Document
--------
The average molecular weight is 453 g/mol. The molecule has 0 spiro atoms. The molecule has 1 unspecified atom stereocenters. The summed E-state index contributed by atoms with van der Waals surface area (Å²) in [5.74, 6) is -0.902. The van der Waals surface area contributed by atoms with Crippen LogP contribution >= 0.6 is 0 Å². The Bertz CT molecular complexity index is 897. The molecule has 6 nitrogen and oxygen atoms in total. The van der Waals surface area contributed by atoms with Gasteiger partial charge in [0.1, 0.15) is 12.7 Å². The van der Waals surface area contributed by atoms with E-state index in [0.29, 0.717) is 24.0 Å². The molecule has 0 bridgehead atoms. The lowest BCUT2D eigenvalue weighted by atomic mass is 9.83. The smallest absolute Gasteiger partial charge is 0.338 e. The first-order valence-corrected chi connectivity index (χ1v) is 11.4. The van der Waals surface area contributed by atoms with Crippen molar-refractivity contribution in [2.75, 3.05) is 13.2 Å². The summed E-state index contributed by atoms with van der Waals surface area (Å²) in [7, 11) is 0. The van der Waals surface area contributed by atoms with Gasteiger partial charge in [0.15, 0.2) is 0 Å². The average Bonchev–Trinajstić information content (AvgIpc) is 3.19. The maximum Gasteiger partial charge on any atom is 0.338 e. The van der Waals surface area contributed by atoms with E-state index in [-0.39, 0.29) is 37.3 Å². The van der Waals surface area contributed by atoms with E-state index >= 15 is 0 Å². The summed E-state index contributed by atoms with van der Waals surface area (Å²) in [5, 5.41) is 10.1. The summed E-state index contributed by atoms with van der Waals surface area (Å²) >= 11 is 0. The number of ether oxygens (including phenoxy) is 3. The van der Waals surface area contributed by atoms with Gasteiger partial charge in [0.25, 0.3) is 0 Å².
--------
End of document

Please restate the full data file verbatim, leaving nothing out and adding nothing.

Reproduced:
The average molecular weight is 453 g/mol. The molecule has 0 spiro atoms. The molecule has 1 unspecified atom stereocenters. The summed E-state index contributed by atoms with van der Waals surface area (Å²) in [5.74, 6) is -0.902. The van der Waals surface area contributed by atoms with Crippen LogP contribution >= 0.6 is 0 Å². The Bertz CT molecular complexity index is 897. The molecule has 6 nitrogen and oxygen atoms in total. The van der Waals surface area contributed by atoms with Gasteiger partial charge in [0.1, 0.15) is 12.7 Å². The van der Waals surface area contributed by atoms with E-state index in [0.29, 0.717) is 24.0 Å². The molecule has 0 bridgehead atoms. The lowest BCUT2D eigenvalue weighted by atomic mass is 9.83. The smallest absolute Gasteiger partial charge is 0.338 e. The first-order valence-corrected chi connectivity index (χ1v) is 11.4. The van der Waals surface area contributed by atoms with Crippen molar-refractivity contribution in [2.75, 3.05) is 13.2 Å². The summed E-state index contributed by atoms with van der Waals surface area (Å²) in [7, 11) is 0. The van der Waals surface area contributed by atoms with Gasteiger partial charge in [0.15, 0.2) is 0 Å². The average Bonchev–Trinajstić information content (AvgIpc) is 3.19. The maximum Gasteiger partial charge on any atom is 0.338 e. The van der Waals surface area contributed by atoms with E-state index in [-0.39, 0.29) is 37.3 Å². The van der Waals surface area contributed by atoms with E-state index >= 15 is 0 Å². The summed E-state index contributed by atoms with van der Waals surface area (Å²) in [5, 5.41) is 10.1. The summed E-state index contributed by atoms with van der Waals surface area (Å²) >= 11 is 0. The number of ether oxygens (including phenoxy) is 3. The van der Waals surface area contributed by atoms with Gasteiger partial charge in [0.25, 0.3) is 0 Å².